Does using a cellphone in the great outdoors destroy the unique experience of getting back to nature?
Some say yes, with outdoor recreation traditionalists generally holding the view that digital technology has no place in natural settings.
However, recent Lincoln University research suggests high-tech devices are more likely to enhance outdoor pursuits than detract from them.
PhD student Caroline Dépatie has surveyed recreationists in the Port Hills to discover how technology can transform the outdoor experience. She also investigated whether people found it difficult to deal with the paradox of experiencing the natural environment while using their devices.
“The Port Hills are a unique peri-urban setting, in that they combine the natural and the urban, so perhaps technological devices will be used more readily here than in true wilderness settings,” says Recreation, Sport and Leisure Senior Lecturer Dr Roslyn Kerr, one of the project supervisors.
“Some research participants felt awkward about using technology due to its potential to erode their experience of nature.
“But more commonly, they used devices to enhance their experience. Many felt safer carrying a cellphone and some listened to music or used fitness trackers to increase their motivation to exercise.
“Ultimately, they used their devices in different ways for a personalised experience. They described making very deliberate decisions about when and how to use their digital devices based on their motivations and setting.”
Dr Kerr says these findings are significant, as recreation policymakers could benefit from offering varied technological options in outdoor areas rather than considering policies that restrict the use of technology.
“Outdoor recreation literature might also want to move away from the view that technology is detrimental to the outdoor recreation experience.”
Initially, more than 500 research participants were surveyed about which digital devices they used during their activities and why they used them. Then 30 recreationists were interviewed about how the devices either altered or enhanced their experiences.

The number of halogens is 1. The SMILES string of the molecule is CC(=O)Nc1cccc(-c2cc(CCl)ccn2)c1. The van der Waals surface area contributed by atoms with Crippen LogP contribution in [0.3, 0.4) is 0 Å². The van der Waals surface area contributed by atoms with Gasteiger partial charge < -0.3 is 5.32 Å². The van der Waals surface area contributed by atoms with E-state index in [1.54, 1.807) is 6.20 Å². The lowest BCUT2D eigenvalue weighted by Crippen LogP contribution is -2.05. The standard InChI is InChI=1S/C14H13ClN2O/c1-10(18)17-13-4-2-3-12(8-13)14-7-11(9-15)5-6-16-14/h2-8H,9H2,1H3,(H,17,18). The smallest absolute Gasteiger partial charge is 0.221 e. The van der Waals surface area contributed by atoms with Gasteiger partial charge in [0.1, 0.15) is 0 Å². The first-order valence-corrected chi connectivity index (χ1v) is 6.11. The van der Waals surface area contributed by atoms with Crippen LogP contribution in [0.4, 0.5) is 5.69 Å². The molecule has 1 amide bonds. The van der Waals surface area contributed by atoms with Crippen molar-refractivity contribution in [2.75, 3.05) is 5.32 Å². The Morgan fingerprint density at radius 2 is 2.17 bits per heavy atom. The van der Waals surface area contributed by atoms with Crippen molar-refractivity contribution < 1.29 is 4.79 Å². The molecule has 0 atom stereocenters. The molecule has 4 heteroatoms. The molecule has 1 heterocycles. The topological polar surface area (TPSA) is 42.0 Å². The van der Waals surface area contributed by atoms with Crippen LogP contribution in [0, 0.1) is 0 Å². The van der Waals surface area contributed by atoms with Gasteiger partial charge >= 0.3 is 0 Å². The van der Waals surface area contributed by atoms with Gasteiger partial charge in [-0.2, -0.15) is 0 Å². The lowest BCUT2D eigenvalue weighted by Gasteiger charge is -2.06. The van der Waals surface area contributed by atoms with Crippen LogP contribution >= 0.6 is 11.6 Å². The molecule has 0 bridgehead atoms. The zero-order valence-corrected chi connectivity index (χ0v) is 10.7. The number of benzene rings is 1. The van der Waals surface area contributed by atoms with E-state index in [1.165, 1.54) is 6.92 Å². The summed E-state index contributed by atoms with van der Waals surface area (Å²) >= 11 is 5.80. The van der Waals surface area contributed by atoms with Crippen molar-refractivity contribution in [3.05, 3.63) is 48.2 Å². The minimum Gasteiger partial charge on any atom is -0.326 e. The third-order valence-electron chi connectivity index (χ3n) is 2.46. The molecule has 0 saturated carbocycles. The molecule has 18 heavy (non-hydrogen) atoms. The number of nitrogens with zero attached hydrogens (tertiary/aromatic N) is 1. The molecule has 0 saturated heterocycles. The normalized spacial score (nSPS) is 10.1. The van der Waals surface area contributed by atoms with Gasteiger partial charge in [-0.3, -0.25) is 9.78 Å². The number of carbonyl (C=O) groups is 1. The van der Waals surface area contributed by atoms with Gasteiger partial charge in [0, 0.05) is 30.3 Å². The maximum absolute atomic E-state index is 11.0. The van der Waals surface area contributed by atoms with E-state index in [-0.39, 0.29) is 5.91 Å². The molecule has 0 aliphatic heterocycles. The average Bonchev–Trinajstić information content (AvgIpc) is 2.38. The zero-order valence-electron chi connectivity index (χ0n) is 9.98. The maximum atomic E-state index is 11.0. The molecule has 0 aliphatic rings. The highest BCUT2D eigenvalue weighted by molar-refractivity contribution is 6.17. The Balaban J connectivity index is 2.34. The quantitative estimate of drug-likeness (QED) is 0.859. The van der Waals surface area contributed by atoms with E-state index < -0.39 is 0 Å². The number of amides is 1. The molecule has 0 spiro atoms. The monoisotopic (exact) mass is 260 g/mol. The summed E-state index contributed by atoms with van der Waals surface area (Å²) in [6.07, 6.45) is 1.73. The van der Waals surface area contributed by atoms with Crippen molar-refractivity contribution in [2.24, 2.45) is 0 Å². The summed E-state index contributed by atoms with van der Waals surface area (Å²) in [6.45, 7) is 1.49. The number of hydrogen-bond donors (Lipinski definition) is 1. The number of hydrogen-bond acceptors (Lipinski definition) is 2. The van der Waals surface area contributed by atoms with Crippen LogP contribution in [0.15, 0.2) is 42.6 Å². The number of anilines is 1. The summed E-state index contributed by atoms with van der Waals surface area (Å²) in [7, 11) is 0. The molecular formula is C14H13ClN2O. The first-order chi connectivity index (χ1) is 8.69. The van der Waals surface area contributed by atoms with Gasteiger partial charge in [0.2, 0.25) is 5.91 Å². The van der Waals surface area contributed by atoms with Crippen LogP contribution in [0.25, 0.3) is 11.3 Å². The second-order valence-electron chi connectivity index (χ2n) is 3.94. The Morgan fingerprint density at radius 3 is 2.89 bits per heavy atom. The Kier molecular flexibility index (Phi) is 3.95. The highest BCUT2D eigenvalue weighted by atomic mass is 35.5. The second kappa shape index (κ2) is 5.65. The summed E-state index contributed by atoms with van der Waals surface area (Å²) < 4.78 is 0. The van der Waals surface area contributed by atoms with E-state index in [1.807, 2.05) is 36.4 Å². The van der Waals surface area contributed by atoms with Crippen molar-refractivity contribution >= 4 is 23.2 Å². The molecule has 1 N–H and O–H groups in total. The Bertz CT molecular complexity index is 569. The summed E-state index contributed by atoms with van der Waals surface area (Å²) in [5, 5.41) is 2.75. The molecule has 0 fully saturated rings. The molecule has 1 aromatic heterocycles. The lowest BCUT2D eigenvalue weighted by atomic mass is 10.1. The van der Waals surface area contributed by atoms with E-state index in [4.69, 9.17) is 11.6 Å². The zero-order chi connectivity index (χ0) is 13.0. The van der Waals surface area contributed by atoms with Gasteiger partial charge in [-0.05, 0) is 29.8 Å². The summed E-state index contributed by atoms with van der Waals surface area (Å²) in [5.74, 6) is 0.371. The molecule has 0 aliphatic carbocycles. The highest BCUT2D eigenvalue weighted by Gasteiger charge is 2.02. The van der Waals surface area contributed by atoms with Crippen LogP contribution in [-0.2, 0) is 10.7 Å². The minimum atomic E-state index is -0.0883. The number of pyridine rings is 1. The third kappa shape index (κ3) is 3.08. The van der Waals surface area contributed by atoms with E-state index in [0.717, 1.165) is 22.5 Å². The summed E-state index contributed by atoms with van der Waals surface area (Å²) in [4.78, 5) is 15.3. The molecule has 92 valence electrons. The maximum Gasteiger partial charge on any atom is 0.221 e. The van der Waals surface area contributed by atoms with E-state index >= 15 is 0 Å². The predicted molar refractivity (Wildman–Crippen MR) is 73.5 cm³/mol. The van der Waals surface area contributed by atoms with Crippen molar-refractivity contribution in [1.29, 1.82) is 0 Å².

The most popular activities performed by research participants were walking and mountain biking, and 87 per cent carried some form of digital technology, most commonly a cellphone.
Reasons included safety, communicating with friends and family, taking photos, collecting fitness data, and listening to music.
“Recreationists often carried their phones to increase their perception of safety, but they acknowledged that sometimes it provided a false sense of security, as the phone is limited in its ability to act to save an individual. Concerns were raised about limited battery life, breakability and network coverage,” Dr Kerr says.
A mountain biker said her experience was enhanced by using technology to self-track fitness data, which pushed her to go further each time and increased competition amongst friends.
Those who listened to music said it boosted their motivation to exercise and enhanced the enjoyment of the activity, but only if they were alone.
“Digital devices were not seen as eroding solitude; they offered a way to potentially improve the per-urban outdoor recreation experience,” Dr Kerr says.
“However, participants seemed to deliberately leave their devices behind when recreating with others, as it represented a potential disruption to the social experience.
“This adds weight to the fact that people are happy to be able to pick and choose when they use digital technology in outdoor settings, rather than be deprived of the option to use their devices at all.”
PHOTO: Roslyn Kerr